That’s not just a stat I pulled out of my jet-black Ibanez, it’s true. As per Encyclopedia Metallum’s research to find the most metal country in the world, Finland was deemed as the winner, with 53.5 metal bands per 100,000 people. That means that, if you live in Finland, there’s a pretty decent chance you’ve crossed paths with many of metal’s finest, just by living your normal day-to-day. The taxi driver who picked you up from Helsinki airport? Their band’s metal EP is playing from their radio. The grocery store worker who scans your bread? They’re mad for the metal. The lovely little grandmother knitting a sweater for an extra cold Finnish winter? You’d best believe she’s knitting in time with some complex prog-metal.
It’s something that’s not too surprising when you think about just how many widely-known metal bands originate from this frosty land. Finland by no means have invented metal, after all (the answer to that can range anywhere from The Beatles, to Steppenwolf, to Iron Maiden, depending on who you ask), but they are undeniably highly influential in giving the world some of it’s most talked about metal bands.
Here’s an example that will fit in well with a time-honoured tradition in British culture… ever heard of Lordi?
How about that band who won Eurovision wearing those outrageous costumes?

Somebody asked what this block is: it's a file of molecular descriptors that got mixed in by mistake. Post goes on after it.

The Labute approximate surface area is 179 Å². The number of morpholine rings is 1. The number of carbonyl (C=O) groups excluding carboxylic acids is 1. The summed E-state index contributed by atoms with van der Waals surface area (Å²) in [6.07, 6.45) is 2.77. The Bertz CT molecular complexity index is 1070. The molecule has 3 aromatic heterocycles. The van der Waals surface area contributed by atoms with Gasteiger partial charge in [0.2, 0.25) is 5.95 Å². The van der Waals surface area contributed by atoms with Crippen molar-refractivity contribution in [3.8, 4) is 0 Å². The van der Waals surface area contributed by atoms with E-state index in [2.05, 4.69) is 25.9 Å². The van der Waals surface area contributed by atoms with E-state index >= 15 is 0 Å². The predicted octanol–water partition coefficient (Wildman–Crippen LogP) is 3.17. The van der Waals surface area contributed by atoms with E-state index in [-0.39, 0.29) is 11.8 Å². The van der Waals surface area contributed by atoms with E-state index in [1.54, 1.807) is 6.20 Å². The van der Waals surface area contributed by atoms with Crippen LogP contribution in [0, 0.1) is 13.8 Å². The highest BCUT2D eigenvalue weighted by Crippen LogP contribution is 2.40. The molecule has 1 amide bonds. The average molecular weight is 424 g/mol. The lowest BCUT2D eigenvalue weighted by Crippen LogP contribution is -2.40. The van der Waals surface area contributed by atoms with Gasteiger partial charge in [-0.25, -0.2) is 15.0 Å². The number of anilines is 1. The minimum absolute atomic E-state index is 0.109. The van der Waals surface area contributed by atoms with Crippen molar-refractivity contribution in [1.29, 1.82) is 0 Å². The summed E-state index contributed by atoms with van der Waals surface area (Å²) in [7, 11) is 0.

Yeah, still probably not specific enough…
… how about the METAL BAND who WON EUROVISION dressed as BLOODY MONSTERS?!?
That’s Lordi. They’re bloody excellent, and excellently Finnish. Long before people were confusing them for a Kiwi pop-singer, Lordi were dominating the world’s metal scene from their hometown of Rovaniemi. 37.5% of households in Britain watched them win the prestigious competition in 2006, and since then Lordi have been helping propel Finland into metal playlists all over the world, with help from hugely popular bands like Turisas, Nightwish and HIM.
Many say it all started with Children of Bodom (best not look into that name), though. In 1997, the Espoo-based death metal band released their critically acclaimed debut album Something Wild, featuring lead single Deadnight Warrior of which’s video depicted the band playing their song outside in the Finnish snow, with temperatures reaching as low as minus fifteen degrees celsius. The album rocketed to the very top of the Finnish music charts and paved the way for many of the bands already mentioned in this article.